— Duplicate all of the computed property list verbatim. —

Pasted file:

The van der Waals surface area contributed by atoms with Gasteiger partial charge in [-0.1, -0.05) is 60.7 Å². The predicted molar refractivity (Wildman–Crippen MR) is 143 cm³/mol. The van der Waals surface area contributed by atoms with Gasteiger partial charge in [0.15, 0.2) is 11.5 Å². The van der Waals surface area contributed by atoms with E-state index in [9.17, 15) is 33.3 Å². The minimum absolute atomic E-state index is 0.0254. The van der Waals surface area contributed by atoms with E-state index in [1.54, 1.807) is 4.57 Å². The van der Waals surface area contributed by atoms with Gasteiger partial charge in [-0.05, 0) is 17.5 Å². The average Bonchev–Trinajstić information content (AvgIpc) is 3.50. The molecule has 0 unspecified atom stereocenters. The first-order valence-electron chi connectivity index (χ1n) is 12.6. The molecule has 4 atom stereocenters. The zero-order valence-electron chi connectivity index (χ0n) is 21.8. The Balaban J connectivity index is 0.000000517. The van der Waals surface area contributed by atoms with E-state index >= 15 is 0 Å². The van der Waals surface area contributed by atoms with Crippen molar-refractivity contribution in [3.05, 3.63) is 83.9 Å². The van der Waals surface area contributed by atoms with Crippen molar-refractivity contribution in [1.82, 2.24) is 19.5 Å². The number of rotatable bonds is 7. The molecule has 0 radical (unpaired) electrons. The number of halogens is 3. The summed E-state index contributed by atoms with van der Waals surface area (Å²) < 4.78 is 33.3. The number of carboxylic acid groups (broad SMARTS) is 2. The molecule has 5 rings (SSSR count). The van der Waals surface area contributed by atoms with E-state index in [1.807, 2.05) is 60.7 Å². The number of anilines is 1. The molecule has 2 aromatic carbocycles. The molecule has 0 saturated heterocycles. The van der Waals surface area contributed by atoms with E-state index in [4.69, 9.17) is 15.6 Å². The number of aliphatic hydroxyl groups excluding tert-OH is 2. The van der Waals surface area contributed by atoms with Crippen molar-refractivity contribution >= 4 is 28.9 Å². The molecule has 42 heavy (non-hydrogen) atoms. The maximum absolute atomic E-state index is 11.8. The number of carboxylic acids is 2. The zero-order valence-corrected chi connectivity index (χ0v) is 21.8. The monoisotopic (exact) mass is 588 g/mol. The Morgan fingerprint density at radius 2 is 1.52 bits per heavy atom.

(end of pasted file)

The van der Waals surface area contributed by atoms with Gasteiger partial charge in [-0.1, -0.05) is 60.7 Å². The predicted molar refractivity (Wildman–Crippen MR) is 143 cm³/mol. The van der Waals surface area contributed by atoms with Gasteiger partial charge in [0.15, 0.2) is 11.5 Å². The van der Waals surface area contributed by atoms with E-state index in [9.17, 15) is 33.3 Å². The minimum absolute atomic E-state index is 0.0254. The van der Waals surface area contributed by atoms with E-state index in [1.54, 1.807) is 4.57 Å². The van der Waals surface area contributed by atoms with Gasteiger partial charge in [-0.05, 0) is 17.5 Å². The average Bonchev–Trinajstić information content (AvgIpc) is 3.50. The molecule has 0 unspecified atom stereocenters. The first-order valence-electron chi connectivity index (χ1n) is 12.6. The molecule has 4 atom stereocenters. The zero-order valence-electron chi connectivity index (χ0n) is 21.8. The Balaban J connectivity index is 0.000000517. The van der Waals surface area contributed by atoms with E-state index >= 15 is 0 Å². The van der Waals surface area contributed by atoms with Crippen molar-refractivity contribution in [3.05, 3.63) is 83.9 Å². The van der Waals surface area contributed by atoms with Crippen molar-refractivity contribution in [1.82, 2.24) is 19.5 Å². The number of rotatable bonds is 7. The molecule has 0 radical (unpaired) electrons. The number of halogens is 3. The summed E-state index contributed by atoms with van der Waals surface area (Å²) < 4.78 is 33.3. The number of carboxylic acid groups (broad SMARTS) is 2. The molecule has 5 rings (SSSR count). The van der Waals surface area contributed by atoms with E-state index in [1.807, 2.05) is 60.7 Å². The number of anilines is 1. The molecule has 2 aromatic carbocycles. The molecule has 0 saturated heterocycles. The van der Waals surface area contributed by atoms with E-state index in [4.69, 9.17) is 15.6 Å². The number of aliphatic hydroxyl groups excluding tert-OH is 2. The van der Waals surface area contributed by atoms with Crippen molar-refractivity contribution >= 4 is 28.9 Å². The molecule has 42 heavy (non-hydrogen) atoms. The maximum absolute atomic E-state index is 11.8. The number of carboxylic acids is 2. The zero-order valence-corrected chi connectivity index (χ0v) is 21.8. The monoisotopic (exact) mass is 588 g/mol. The Morgan fingerprint density at radius 2 is 1.52 bits per heavy atom.